|I Don't Think We're in Kansas Anymore
Author: Philophobia128ve PM
A modernized version of L. Frank Baum's amazing tale of a young Midwest girl. Bit of post apocalyptic/modern/dark elements thrown in.Rated: Fiction T - English - Fantasy/Adventure - Dorothy G. - Chapters: 2 - Words: 1,793 - Reviews: 2 - Favs: 5 - Follows: 6 - Updated: 08-25-12 - Published: 08-19-12 - id: 8447198
|A+ A- Full 3/4 1/2 Expand Tighten|
Hey everyone, this is my first time writing fanfiction, so try to take it easy on me! Hope that my story is good! I'd love feedback and suggestions!
I Don't Think We're in Kansas Anymore
Written by Harrison Tyler Bingham
Based off of The Wizard of Oz by L. Frank Baum
-Chapter One: Ordinary Girl-
"We have made the State of Kansas, and today she stands complete- first in freedom, first in wheat; and her future years will meet ripened hopes and richer stanzas." – Eugene F. Ware
[July 23, 2012. 60 miles northeast of Topeka, Kansas. 15:30 CST -6]
Dorothy was just like any other Midwest girl. Hair the color or harvest-ready wheat, blunt facial features, and golden tan skin. The things that did set Dorothy apart were her luminescent blue eyes and her charisma. Dorothy would make a wonderful politician; the world's leader would bow to her field-worn feet. Dorothy knew she could use her natural born talent of manipulation for power, but Dorothy had no interest in politics, in fact, she loathed politics. She was interested in change. She wanted to lead mighty protests that would shake the very foundations of the capital.
Just as normal as Dorothy, July 23rd epitomized a typical blustery summer day in Kansas. Majestic clouds flew over the rolling plains of wheat, the sun shone bright and unobstructed in the royal blue gaps. All seemed calm in the diminutive farming community, yet something WICKED was approaching, undetected on this beautiful day. Isn't it ironic? The worst things seem to happen on the best days.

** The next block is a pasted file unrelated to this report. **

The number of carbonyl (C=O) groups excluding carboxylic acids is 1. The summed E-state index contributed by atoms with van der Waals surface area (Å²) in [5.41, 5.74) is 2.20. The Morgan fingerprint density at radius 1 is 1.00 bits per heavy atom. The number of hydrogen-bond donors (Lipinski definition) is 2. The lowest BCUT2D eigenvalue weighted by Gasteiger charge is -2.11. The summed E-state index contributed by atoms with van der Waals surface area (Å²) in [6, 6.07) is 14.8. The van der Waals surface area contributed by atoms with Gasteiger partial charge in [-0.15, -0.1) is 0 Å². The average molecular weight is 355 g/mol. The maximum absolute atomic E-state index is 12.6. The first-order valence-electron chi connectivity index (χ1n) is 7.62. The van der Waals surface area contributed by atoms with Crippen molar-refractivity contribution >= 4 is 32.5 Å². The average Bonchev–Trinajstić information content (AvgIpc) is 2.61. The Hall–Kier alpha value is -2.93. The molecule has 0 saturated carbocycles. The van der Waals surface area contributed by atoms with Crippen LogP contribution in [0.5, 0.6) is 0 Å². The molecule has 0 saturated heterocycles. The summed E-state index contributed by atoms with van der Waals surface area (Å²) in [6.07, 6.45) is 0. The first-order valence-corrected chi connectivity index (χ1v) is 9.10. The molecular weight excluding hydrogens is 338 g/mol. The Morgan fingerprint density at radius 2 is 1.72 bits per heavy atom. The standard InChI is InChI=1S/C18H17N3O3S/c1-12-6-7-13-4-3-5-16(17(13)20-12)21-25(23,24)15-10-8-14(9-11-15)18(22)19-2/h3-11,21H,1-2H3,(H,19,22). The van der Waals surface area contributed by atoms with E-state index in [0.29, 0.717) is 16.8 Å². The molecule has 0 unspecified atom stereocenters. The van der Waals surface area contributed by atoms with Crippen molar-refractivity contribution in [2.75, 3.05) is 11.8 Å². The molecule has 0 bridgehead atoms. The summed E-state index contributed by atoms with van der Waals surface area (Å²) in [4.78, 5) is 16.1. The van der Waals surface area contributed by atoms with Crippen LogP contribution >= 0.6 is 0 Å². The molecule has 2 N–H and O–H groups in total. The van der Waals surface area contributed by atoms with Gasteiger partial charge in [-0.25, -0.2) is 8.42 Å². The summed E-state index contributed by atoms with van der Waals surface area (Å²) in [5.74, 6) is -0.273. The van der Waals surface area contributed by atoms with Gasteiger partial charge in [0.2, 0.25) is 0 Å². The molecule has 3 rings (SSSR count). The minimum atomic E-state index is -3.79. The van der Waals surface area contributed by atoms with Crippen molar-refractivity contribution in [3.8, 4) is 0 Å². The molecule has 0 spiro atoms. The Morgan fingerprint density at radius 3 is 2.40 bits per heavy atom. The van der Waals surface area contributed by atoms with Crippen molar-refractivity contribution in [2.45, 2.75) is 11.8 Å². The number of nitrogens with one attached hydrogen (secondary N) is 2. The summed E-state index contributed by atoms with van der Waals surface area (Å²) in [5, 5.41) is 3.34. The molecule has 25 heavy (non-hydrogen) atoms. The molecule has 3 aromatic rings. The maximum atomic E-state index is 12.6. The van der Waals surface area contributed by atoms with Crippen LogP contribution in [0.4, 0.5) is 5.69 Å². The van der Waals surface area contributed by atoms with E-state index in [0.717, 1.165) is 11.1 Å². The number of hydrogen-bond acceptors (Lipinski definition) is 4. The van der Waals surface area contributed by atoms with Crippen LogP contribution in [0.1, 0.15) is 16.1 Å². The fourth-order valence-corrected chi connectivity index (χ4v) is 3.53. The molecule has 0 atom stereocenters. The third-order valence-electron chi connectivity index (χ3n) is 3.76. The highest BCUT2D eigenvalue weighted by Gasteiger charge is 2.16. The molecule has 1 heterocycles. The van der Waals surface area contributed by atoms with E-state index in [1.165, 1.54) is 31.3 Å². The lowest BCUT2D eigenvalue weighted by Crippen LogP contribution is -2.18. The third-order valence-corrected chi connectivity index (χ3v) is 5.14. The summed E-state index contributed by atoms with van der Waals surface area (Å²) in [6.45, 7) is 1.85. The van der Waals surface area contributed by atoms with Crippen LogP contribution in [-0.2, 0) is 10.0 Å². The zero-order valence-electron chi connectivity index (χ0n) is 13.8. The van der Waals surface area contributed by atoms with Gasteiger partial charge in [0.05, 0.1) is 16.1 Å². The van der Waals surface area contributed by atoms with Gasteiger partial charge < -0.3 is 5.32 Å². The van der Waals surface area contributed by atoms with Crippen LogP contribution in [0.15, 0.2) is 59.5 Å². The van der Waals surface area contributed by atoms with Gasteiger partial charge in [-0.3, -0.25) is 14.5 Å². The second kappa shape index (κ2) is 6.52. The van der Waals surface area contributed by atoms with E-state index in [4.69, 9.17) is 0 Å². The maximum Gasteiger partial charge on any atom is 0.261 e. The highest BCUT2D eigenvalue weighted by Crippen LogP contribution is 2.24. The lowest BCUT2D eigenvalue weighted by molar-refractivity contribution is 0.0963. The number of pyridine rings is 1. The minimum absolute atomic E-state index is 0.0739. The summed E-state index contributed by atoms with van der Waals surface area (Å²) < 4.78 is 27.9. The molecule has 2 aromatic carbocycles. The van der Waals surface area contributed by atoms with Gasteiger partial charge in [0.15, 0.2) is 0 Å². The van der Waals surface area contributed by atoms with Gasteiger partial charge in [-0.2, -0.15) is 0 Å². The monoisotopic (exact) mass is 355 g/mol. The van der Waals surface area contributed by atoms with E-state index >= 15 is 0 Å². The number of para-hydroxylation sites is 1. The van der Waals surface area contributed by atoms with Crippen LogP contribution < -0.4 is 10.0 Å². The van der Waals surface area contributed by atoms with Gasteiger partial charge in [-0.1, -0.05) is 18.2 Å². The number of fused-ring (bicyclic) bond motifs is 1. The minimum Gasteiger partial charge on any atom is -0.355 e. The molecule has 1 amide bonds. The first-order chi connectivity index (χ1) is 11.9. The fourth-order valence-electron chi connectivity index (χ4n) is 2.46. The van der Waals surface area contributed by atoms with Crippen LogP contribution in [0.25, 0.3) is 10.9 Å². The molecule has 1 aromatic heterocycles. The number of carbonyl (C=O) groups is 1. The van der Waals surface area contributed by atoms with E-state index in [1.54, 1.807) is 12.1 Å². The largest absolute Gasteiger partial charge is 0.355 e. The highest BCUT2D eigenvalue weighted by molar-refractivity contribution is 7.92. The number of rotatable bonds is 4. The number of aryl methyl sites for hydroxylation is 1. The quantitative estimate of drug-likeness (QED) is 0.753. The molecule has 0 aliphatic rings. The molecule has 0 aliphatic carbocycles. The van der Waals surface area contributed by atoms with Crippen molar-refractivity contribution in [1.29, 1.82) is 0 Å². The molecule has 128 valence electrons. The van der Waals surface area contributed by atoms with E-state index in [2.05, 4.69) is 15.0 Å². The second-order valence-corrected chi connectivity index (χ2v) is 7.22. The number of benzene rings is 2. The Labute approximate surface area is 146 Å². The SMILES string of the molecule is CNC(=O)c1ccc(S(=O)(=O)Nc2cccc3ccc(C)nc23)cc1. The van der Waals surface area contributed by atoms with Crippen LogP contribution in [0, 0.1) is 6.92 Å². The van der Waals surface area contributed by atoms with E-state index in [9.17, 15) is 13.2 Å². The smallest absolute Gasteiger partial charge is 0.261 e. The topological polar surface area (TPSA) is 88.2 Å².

[July 23, 2012. Dorothy's House. 16:00 CST -6]
"Hey Dad, I'm home! Dad? You there?" Thought so, Dorothy projected through the small, one story farmhouse. After realizing her father was not home, she walked through the den and into the kitchen (the true heart of this house) for a diet coke.
On the counter there was a legal pad with some random scribbles. Probably a grocery list, thought Dorothy without much consideration. With her backpack and diet coke in hand, Dorothy sprinted through the sliding door in the back into her father's large plot of farmland. The crop of choice? Wheat. Dorothy loved to go into the fields ever since her mother passed. The rich smells and cool breeze reminded her of her mom.
Three hours later, Dorothy had barely made a dent in her schoolwork. Why work when one can admire the stunning vista that was before them? Suddenly, Dorothy heard a large boom of thunder, followed swiftly by the whip-like crack of lightening. The pitter-patter of rain quickly fell over the field, and covered the plains in a dark, mystical atmosphere. Because she was underneath a thick tree, Dorothy was safe and dry. I'll wait for the storm to let up, she thought patiently. Two hours later, and done with her homework, the storm still hadn't passed. In fact, it had gotten worse. Dorothy was just about to return to the house, rain or not, when something seemed to explode out of the sky into the middle of the field.
Sprinting through the waist-high grain, Dorothy rushed to investigate this strange occurrence. Upon reaching the impact sight, Dorothy was surprised to see a tiny box at the bottom of a large crater. Like any other human, she slid down to the object and observed it. As if carved from a solid chunk of aluminum, this lightweight, metallic box seemed to have no lines, divots, or machine marks, except for a strange engraving on what seemed to be the top side.
"Close your eyes and tap your heels together three times. And think to yourself, there's no place like home", Dorothy read aloud. With a large blast of light, Dorothy passed out.
[July 23, 2012. Impact Point. 21:00 CST -6]
At the exact second she let the last syllables slip from her mouth, the clouds began to part above her. A large, swirling beam of light slowly dropped from the sky and swallowed the ordinary Kansas girl. What the world would discover, is that this girl was anything but ordinary.
-END OF CHAPTER 1-